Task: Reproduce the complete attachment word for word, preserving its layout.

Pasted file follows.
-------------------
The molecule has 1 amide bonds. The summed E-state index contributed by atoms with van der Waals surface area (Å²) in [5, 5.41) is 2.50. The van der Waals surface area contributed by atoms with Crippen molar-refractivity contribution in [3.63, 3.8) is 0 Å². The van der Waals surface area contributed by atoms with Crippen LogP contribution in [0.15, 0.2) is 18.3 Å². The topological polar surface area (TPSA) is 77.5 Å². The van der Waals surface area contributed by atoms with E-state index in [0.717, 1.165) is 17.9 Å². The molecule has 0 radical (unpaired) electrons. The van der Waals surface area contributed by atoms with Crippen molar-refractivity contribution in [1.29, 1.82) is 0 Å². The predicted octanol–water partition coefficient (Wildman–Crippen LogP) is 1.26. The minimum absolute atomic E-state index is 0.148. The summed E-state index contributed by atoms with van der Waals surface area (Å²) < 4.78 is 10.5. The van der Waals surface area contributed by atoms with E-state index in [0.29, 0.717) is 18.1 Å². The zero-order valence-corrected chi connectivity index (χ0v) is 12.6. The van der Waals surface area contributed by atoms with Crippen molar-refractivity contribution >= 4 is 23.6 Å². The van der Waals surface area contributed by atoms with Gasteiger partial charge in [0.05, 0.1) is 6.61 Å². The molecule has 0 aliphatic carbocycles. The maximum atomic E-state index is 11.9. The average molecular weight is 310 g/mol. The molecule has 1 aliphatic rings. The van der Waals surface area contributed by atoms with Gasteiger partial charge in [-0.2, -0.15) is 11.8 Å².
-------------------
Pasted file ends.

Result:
The molecule has 1 amide bonds. The summed E-state index contributed by atoms with van der Waals surface area (Å²) in [5, 5.41) is 2.50. The van der Waals surface area contributed by atoms with Crippen molar-refractivity contribution in [3.63, 3.8) is 0 Å². The van der Waals surface area contributed by atoms with Crippen LogP contribution in [0.15, 0.2) is 18.3 Å². The topological polar surface area (TPSA) is 77.5 Å². The van der Waals surface area contributed by atoms with E-state index in [0.717, 1.165) is 17.9 Å². The molecule has 0 radical (unpaired) electrons. The van der Waals surface area contributed by atoms with Crippen molar-refractivity contribution in [1.29, 1.82) is 0 Å². The predicted octanol–water partition coefficient (Wildman–Crippen LogP) is 1.26. The minimum absolute atomic E-state index is 0.148. The summed E-state index contributed by atoms with van der Waals surface area (Å²) < 4.78 is 10.5. The van der Waals surface area contributed by atoms with E-state index in [0.29, 0.717) is 18.1 Å². The zero-order valence-corrected chi connectivity index (χ0v) is 12.6. The van der Waals surface area contributed by atoms with Crippen molar-refractivity contribution >= 4 is 23.6 Å². The van der Waals surface area contributed by atoms with Gasteiger partial charge in [0.05, 0.1) is 6.61 Å². The molecule has 0 aliphatic carbocycles. The maximum atomic E-state index is 11.9. The average molecular weight is 310 g/mol. The molecule has 1 aliphatic rings. The van der Waals surface area contributed by atoms with Gasteiger partial charge in [-0.2, -0.15) is 11.8 Å².